The company’s principal financial manager and the head of its Global Projects unit, both 40-year veterans at the company, bought shares of XOM stock trading between $34-37/share. It was due to open March 36 at $36.50.
At that price, Exxon Mobil sports a dividend yield of nearly 10%, but many think it’s a trap. The company is taking actions to save the payout, cutting a capital spending plan first set at $30-35 billion per year over the next five years. Exxon Mobil is also selling bonds to raise cash. It had just $3 billion of it on its balance sheet at the end of December.
Bargain? Or Trap?
Despite these moves, most analysts have been downgrading the shares.
Goldman Sachs (NYSE:GS) issued a sell order in early February, when the shares were trading at over $60. That has proven prescient, although with U.S. government bonds hovering near 1%, clients may be wondering where to put the money they saved. An analyst called “Dividend Guy” is the exception, having issued a call to buy XOM stock in early March, when the shares were at about $50.
In a normal year, Exxon Mobil generates $30 billion or more in operating cash flow. As recently as 2018, it had $16.4 billion in free cash flow, even after $19.5 billion in capital spending. This made it easy to justify an 87 cent-per-share quarterly dividend that costs it $14.27 billion per year to maintain.
Chevron (NYSE:CVX), meanwhile, has suspended its dividend and cut its capital spending by 20%. This is despite the fact it is “self-liquidating”, and unable to increase reserves as fast as it pumps them.
The Oil War
The coronavirus was the second in a one-two punch that has hammered the oil sector. Saudi Arabia and Russia chose the beginning of the viral crisis to stop cooperating. Instead of pumping less in the face of slumping demand they’re pumping more, hoping to destroy the U.S. oil sector.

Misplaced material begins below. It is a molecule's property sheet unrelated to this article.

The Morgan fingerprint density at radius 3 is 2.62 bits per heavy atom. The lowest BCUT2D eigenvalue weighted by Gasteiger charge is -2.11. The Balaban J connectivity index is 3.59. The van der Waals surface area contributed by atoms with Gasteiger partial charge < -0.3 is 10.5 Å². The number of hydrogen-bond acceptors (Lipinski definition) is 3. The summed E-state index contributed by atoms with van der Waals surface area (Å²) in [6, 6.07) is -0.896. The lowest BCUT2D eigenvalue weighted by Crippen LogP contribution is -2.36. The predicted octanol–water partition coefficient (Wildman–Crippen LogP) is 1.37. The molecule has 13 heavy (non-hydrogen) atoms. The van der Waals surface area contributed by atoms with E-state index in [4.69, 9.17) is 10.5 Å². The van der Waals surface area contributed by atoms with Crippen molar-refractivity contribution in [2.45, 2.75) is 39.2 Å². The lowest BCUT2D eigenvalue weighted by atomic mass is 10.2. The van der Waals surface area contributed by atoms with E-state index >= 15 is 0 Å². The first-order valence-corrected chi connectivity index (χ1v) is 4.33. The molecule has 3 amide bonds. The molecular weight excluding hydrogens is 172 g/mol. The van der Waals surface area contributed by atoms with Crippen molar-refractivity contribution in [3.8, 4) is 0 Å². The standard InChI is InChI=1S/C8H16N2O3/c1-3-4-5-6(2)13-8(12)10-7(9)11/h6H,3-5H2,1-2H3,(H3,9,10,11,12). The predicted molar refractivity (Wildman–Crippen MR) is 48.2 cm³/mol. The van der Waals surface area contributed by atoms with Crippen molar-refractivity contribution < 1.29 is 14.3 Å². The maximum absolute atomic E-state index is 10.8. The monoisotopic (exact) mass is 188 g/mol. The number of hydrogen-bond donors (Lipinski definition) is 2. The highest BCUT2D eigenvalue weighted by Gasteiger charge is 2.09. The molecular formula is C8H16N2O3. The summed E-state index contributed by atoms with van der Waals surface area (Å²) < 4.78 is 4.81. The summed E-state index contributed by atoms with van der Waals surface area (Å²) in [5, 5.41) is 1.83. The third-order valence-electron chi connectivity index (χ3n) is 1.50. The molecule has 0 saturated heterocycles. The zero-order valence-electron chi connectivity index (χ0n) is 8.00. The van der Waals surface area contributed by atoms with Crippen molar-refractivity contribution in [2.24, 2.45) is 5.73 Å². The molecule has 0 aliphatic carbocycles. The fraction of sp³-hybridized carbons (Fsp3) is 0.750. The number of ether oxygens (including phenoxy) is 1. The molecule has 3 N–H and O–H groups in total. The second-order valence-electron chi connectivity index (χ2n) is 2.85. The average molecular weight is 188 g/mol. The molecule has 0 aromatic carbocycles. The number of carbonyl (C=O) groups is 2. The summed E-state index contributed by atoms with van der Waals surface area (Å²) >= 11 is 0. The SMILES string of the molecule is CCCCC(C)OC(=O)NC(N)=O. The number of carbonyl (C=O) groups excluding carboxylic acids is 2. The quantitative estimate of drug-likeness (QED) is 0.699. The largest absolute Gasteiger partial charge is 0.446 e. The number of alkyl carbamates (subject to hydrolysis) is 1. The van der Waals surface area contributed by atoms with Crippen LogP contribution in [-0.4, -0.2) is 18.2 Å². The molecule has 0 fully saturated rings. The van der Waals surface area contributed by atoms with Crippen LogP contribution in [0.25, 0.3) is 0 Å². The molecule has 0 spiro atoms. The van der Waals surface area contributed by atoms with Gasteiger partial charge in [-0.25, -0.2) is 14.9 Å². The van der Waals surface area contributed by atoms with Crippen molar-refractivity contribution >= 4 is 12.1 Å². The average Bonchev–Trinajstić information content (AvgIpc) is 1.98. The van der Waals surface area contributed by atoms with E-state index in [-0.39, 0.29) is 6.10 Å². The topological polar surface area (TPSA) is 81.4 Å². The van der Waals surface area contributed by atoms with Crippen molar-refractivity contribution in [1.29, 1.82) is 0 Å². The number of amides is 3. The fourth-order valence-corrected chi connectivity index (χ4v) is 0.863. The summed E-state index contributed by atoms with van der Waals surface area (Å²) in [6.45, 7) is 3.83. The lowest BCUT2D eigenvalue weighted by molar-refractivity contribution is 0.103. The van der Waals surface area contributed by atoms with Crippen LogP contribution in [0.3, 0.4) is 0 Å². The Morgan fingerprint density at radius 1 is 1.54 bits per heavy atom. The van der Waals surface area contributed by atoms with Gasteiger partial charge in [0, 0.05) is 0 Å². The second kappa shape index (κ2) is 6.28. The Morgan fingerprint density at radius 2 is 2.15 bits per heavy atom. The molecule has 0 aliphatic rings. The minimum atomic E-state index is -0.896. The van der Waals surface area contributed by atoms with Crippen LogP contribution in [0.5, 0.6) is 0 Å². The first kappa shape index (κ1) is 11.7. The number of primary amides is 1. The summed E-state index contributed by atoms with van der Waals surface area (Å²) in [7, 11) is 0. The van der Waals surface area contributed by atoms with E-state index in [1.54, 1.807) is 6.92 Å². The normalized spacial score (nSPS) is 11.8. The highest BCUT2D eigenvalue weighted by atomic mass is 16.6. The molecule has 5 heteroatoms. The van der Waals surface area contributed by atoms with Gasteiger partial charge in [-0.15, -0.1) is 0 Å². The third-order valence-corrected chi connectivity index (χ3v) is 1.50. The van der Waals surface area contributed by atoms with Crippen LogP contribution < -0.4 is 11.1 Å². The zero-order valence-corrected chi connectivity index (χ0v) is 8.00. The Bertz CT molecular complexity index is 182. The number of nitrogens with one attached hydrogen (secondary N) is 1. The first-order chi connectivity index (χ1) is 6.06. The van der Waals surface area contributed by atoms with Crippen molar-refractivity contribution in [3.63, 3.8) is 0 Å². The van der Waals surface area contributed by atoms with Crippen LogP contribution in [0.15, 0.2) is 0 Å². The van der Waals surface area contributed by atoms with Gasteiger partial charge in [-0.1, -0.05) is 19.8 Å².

West Texas Intermediate, the main U.S. oil grade, was trading at over $60 per barrel in early January. On March 26, it was trading below $24per barrel. Producers can barely give away natural gas. Exxon Mobil flares more gas in the course of its West Texas oil production than any other company. Exxon is now trying to re-write the rules on methane releases, even after Obama-era rules were rolled back last year.
Critics say Exxon Mobil is playing a double game. On the one hand, it is running ads, endorsing climate science. On the other hand, it is increasing its environmental destruction. It wants to self-report leaks after ignoring a 2018 Ohio well blowout that sent 120 metric tons of methane into the air per hour for 20 days. That’s more than Norway loses in a year.
The Bottom Line on XOM Stock
Secretary of State Mike Pompeo was recently in Saudi Arabia, where he asked its Crown Prince to “rise to the occasion” and end the oil price war. The Saudis are presently due to increase their supply by 1 million barrels per day next week.
If Pompeo can stop that cut, possibly using U.S. military aid as leverage, prices might stabilize. Exxon might then earn cash, even with prices at their present level. The stock has recently been trading higher in anticipation, and over the near term you can gamble the bulls are right.
But for now, Exxon Mobil is trading like a tobacco stock. In Wall Street’s eyes that is just what it is.
Dana Blankenhorn has been a financial journalist since 1978. His latest book is Technology’s Big Bang: Yesterday, Today and Tomorrow with Moore’s Law, essays on technology available at the Amazon Kindle store. Follow him on Twitter at @danablankenhorn. As of this writing, he did not hold a position in any of the aforementioned securities.